As I repeat the title of this post, imagine my voice at a much lower octave and much, much smoother. Imagine, if you will, that I was a voiceover artist for movie trailers and I was introducing you to the cinematic take on Edith Wharton’s classic tale of passion and loss. Imagine it, because even though I finished The Age of Innocence more than two weeks ago, whenever I think back on it, I think of this movie trailer and the themes it pushes.
Now, this movie doesn’t look very good and I can comfortably say the book is much better. But the trailer is still stuck in my head because of the message it’s trying to convey: underneath all this fluffy clothing and fancy language, there is a heck of a lot of passion going on in this story.
The Age of Innocence tells the story of upper class New York society in the 1870’s–an age when social status (and the appearanecs thereof) mean everything, and anything considered “distasteful” is cleverly repressed or hidden. Out of this culture comes Newland Archer, who begins the novel perfectly content with his upcoming nuptials with society beauty, May Welland. Despite being a “thinking man,” Archer accepts society’s inane rites and rituals, albeit with an ironic feeling of superiority. He understands that May is simple and merely the product of proper “womanhood,” yet she sure is nice to look at and he’s confident he can introduce her to the world of the mind.
Then everything descends into chaos with the introduction of Ellen Olenska, May’s cousin who returns from Europe after running away from a bad marriage. New York society can’t settle on the most outrageous part of Ellen’s abrupt intrusion into their world–whether it’s Ellen’s indifference to people’s outrage, or the fact that she left her husband (and perhaps committed an infedelity along the way). All Newland Archer knows is that Ellen changes his life. As one might expect, he becomes first fascinated, then enchanted, then head-over-heels in love with her, and she reciprocates his passion. Well, not in that way (there are a lot of scenes where Archer and Ellen stand annoying far apart from each other), but it’s clear that their relationship is built on that fire lit in the soul when we meet our soulmate. Soon, Archer recognizes all the falsity and pretense in the world he inhabits, even as society drives him toward marriage and his destiny.
All the while I was reading The Age of Innocence, I kept thinking how it seemed like a mish-mash of Portrait of a Lady by Henry James and Anna Karenina by Leo Tolstoy. Perhaps it was the fact that James and Wharton were friends, or that the last name of James’ heroine is also Archer. Still, all three novels shared the same passionate love, repressed emotions, stifling societal pressures and a general dissatisfaction with one’s life. The difference is that while Portrait of a Lady left an indelible mark on 20th century novels, and Anna Karenina was astounding, The Age of Innocence seems to be the oft-forgotten novel perennially bringing up the rear.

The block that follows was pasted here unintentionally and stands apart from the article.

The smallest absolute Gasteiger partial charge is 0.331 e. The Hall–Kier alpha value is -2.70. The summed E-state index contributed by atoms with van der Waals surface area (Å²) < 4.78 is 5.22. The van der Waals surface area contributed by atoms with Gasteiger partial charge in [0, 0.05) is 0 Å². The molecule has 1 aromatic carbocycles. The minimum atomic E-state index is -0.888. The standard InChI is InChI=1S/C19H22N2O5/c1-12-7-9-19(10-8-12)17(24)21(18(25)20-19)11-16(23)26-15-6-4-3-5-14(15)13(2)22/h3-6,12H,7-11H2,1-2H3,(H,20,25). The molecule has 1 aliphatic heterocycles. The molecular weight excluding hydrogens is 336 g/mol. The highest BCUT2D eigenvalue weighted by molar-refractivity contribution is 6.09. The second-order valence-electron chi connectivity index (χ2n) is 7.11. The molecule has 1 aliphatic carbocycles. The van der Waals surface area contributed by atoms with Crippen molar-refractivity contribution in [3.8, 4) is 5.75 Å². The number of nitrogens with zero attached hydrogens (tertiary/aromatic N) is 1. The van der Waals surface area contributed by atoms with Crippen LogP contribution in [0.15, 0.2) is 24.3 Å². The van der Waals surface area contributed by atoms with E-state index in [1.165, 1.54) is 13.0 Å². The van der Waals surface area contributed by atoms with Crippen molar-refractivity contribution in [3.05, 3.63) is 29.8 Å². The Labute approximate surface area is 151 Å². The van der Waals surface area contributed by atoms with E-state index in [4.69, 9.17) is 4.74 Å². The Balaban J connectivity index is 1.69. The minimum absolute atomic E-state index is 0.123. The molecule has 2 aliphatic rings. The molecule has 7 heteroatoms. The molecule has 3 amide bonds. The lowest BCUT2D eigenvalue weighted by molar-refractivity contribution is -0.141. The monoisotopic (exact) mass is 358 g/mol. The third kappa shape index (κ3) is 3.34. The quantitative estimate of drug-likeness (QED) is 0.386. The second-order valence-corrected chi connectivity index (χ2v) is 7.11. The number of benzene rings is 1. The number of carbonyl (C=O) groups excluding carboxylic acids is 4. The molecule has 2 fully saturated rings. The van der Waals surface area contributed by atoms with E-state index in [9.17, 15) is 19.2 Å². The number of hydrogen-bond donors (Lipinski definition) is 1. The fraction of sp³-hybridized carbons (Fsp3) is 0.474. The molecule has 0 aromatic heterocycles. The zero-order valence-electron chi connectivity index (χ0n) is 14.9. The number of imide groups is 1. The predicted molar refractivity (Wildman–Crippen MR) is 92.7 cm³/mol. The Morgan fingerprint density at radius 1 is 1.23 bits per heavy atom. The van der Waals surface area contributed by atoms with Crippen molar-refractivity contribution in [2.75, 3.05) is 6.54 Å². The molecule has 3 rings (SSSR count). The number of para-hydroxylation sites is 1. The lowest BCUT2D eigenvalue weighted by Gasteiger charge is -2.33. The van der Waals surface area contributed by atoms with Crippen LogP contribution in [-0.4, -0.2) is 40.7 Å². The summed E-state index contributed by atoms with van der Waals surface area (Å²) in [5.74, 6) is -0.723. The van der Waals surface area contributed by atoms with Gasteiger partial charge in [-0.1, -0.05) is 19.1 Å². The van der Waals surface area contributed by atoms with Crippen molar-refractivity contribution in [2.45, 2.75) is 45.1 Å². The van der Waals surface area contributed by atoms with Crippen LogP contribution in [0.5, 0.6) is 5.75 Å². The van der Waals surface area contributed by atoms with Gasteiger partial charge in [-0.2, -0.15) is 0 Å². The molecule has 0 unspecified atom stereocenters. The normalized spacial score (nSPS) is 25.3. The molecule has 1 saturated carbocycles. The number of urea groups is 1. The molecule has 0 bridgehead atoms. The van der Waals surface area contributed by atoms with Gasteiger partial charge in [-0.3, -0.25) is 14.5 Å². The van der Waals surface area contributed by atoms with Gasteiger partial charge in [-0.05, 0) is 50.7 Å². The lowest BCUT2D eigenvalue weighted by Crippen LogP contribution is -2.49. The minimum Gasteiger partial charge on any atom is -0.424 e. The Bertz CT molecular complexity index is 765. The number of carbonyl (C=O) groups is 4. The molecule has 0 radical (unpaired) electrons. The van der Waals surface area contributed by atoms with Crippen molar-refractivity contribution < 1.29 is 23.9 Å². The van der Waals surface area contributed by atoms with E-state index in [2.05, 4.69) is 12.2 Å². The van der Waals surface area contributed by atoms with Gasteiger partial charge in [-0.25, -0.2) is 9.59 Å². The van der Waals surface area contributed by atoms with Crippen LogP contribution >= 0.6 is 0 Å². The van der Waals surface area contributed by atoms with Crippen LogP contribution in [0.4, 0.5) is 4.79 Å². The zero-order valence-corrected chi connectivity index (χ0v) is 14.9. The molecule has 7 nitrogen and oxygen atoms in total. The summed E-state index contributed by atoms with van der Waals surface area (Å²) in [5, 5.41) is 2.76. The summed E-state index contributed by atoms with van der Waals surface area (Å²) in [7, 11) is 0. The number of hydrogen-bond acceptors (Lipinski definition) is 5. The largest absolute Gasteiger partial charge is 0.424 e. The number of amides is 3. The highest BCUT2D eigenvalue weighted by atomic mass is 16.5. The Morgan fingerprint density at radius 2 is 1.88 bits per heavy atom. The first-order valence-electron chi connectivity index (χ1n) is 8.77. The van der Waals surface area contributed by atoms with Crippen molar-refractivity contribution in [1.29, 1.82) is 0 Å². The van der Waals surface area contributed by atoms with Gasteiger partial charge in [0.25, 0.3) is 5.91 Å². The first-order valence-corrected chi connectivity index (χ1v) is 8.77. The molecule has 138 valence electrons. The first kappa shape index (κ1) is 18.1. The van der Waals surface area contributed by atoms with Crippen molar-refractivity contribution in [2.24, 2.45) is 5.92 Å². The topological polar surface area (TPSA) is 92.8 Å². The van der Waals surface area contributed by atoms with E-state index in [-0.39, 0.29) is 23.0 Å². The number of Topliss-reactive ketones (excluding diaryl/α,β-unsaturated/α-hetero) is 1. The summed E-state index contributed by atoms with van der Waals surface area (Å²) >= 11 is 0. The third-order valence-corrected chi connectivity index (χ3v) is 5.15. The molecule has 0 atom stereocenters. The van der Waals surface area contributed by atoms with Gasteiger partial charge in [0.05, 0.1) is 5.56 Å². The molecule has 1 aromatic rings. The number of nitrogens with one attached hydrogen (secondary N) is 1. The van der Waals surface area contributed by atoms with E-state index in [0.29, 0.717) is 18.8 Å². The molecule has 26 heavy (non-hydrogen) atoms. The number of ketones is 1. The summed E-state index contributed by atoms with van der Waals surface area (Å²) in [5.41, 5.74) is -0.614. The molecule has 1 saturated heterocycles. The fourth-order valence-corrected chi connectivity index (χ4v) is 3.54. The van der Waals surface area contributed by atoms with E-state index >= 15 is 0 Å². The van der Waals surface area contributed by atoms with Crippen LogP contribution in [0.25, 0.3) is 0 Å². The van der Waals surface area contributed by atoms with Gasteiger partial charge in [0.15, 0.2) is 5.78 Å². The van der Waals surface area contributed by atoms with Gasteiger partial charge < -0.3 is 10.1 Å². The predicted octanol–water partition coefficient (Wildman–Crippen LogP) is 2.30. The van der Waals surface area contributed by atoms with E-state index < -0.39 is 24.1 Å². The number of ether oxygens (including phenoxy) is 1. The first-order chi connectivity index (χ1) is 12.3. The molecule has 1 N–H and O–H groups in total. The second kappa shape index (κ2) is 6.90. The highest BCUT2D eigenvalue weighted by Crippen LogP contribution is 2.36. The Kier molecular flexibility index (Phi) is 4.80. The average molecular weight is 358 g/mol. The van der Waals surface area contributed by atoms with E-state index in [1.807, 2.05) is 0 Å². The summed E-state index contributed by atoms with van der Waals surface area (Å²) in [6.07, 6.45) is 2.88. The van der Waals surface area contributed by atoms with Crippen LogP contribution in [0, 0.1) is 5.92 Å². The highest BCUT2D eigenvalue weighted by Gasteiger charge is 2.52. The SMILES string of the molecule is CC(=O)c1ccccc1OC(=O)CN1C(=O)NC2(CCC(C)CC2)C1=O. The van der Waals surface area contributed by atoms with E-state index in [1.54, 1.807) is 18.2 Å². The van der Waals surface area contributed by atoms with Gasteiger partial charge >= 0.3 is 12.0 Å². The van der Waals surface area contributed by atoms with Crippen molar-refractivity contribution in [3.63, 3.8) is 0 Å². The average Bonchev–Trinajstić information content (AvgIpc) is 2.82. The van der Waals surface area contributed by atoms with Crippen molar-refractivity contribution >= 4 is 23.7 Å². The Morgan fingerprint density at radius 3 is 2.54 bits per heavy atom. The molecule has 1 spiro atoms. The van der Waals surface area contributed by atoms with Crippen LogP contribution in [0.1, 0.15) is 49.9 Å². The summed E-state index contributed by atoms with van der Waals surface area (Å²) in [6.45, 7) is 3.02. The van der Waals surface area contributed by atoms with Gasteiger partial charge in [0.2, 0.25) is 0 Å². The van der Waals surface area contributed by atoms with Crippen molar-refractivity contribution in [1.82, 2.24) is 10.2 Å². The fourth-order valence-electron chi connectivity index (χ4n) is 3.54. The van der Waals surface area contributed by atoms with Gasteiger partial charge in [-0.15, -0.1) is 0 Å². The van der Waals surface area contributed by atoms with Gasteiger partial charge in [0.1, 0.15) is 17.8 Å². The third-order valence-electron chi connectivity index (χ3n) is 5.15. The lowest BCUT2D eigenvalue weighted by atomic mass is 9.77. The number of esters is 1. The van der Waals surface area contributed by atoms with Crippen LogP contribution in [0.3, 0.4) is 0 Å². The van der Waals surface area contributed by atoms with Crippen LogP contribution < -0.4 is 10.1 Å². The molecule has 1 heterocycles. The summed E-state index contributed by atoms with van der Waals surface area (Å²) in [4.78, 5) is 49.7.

That being said, The Age of Innocence was still very good. It did, after all, win the Pulitzer Prize for fiction. Not only that, it was with this novel that Edith Wharton became the first woman to receive the prize. That, my friends, is nothing to sneeze at. Plus, while I felt it didn’t measure up to what I consider to be its peers, the novel surprised me by striking a cord deep inside me. How could I not sympathsize with Archer’s plight; not feel his pain as he moves through life, unable to live the way he desires. Newland Archer is not only an intellectual, he’s a romantic. He wants his life to be great, yet is stifled by circumstances and his own perceived “duty.” How often do we run into that in our own lives–forced to reconsider our ideals in the face of a reality we are both attached to yet despise. This is where the strengths of Wharton’s novel emerge; the subtly of human relationships, and the indecision and unfortunate circumstances that direct our lives.
This being said, I found myself growing more and more frustrated with Newland Archer with each passing page. I know that Wharton wrote him this way, but his cowardice annoyed me more than anything else. I mean, he blames society, but the little voice in the back of my head argues that he could have found a way out. He could have said “to hell!” with society, chose to ignore petty New York gossip, and run off with Ellen Olenska like he so desperately wanted. Ellen manages to escape her bad marriage and ignore the whispering, so why can’t Archer take the leap as well? The answer is, of course, that Archer is a coward. In the end, he refuses happiness not out of some misguided noblesse oblige, but because he ain’t got the balls to go through with the affair. Wharton makes sure her readers understand Archer is an impotent coward, but at the same time, she doesn’t seem to be wholly sympathetic to Ellen either. It’s clear Wharton admires Ellen for making bold moves toward reclaiming her happiness, but at the same time, she abandons Ellen to the wolves and allows her to be torn apart. “While I admire her, this is what happens when a woman tries to strike out on her own. It’s no good either way,” Wharton seems to be saying. This statement also seems cowardly and weak, like Wharton is afraid of offending anyone. Anna Karenina’s affair and suicide seems heroic in this light–at least she didn’t choose to regret.